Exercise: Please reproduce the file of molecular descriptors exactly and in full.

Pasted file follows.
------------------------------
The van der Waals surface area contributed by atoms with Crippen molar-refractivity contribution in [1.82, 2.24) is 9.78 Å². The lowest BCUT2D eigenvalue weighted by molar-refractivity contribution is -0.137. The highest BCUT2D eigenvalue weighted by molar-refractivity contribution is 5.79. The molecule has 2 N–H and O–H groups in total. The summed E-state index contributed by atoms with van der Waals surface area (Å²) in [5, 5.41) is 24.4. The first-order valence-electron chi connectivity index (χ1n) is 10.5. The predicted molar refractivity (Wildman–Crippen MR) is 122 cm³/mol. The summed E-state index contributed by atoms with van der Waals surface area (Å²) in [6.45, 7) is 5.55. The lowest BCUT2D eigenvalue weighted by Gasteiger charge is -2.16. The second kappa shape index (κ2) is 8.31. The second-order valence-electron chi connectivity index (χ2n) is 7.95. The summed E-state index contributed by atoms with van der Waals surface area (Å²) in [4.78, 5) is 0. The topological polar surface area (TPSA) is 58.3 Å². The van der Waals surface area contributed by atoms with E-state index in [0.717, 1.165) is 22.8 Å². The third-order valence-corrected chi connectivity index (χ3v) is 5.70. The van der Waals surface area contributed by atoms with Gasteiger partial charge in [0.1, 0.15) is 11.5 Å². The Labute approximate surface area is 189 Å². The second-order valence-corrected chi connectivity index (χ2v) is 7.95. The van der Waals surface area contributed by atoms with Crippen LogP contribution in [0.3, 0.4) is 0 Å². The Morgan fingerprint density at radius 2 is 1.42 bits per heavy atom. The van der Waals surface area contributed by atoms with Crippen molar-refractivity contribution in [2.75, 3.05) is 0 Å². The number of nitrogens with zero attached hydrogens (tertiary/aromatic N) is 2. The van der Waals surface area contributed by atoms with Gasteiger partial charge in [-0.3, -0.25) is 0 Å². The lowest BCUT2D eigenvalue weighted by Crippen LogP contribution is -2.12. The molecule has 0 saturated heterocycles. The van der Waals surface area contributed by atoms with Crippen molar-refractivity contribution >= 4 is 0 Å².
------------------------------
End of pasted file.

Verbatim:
The van der Waals surface area contributed by atoms with Crippen molar-refractivity contribution in [1.82, 2.24) is 9.78 Å². The lowest BCUT2D eigenvalue weighted by molar-refractivity contribution is -0.137. The highest BCUT2D eigenvalue weighted by molar-refractivity contribution is 5.79. The molecule has 2 N–H and O–H groups in total. The summed E-state index contributed by atoms with van der Waals surface area (Å²) in [5, 5.41) is 24.4. The first-order valence-electron chi connectivity index (χ1n) is 10.5. The predicted molar refractivity (Wildman–Crippen MR) is 122 cm³/mol. The summed E-state index contributed by atoms with van der Waals surface area (Å²) in [6.45, 7) is 5.55. The lowest BCUT2D eigenvalue weighted by Gasteiger charge is -2.16. The second kappa shape index (κ2) is 8.31. The second-order valence-electron chi connectivity index (χ2n) is 7.95. The summed E-state index contributed by atoms with van der Waals surface area (Å²) in [4.78, 5) is 0. The topological polar surface area (TPSA) is 58.3 Å². The van der Waals surface area contributed by atoms with E-state index in [0.717, 1.165) is 22.8 Å². The third-order valence-corrected chi connectivity index (χ3v) is 5.70. The van der Waals surface area contributed by atoms with Gasteiger partial charge in [0.1, 0.15) is 11.5 Å². The Labute approximate surface area is 189 Å². The second-order valence-corrected chi connectivity index (χ2v) is 7.95. The van der Waals surface area contributed by atoms with Crippen LogP contribution in [0.3, 0.4) is 0 Å². The Morgan fingerprint density at radius 2 is 1.42 bits per heavy atom. The van der Waals surface area contributed by atoms with Crippen molar-refractivity contribution in [2.75, 3.05) is 0 Å². The number of nitrogens with zero attached hydrogens (tertiary/aromatic N) is 2. The van der Waals surface area contributed by atoms with Gasteiger partial charge in [-0.3, -0.25) is 0 Å². The lowest BCUT2D eigenvalue weighted by Crippen LogP contribution is -2.12. The molecule has 0 saturated heterocycles. The van der Waals surface area contributed by atoms with Crippen molar-refractivity contribution >= 4 is 0 Å².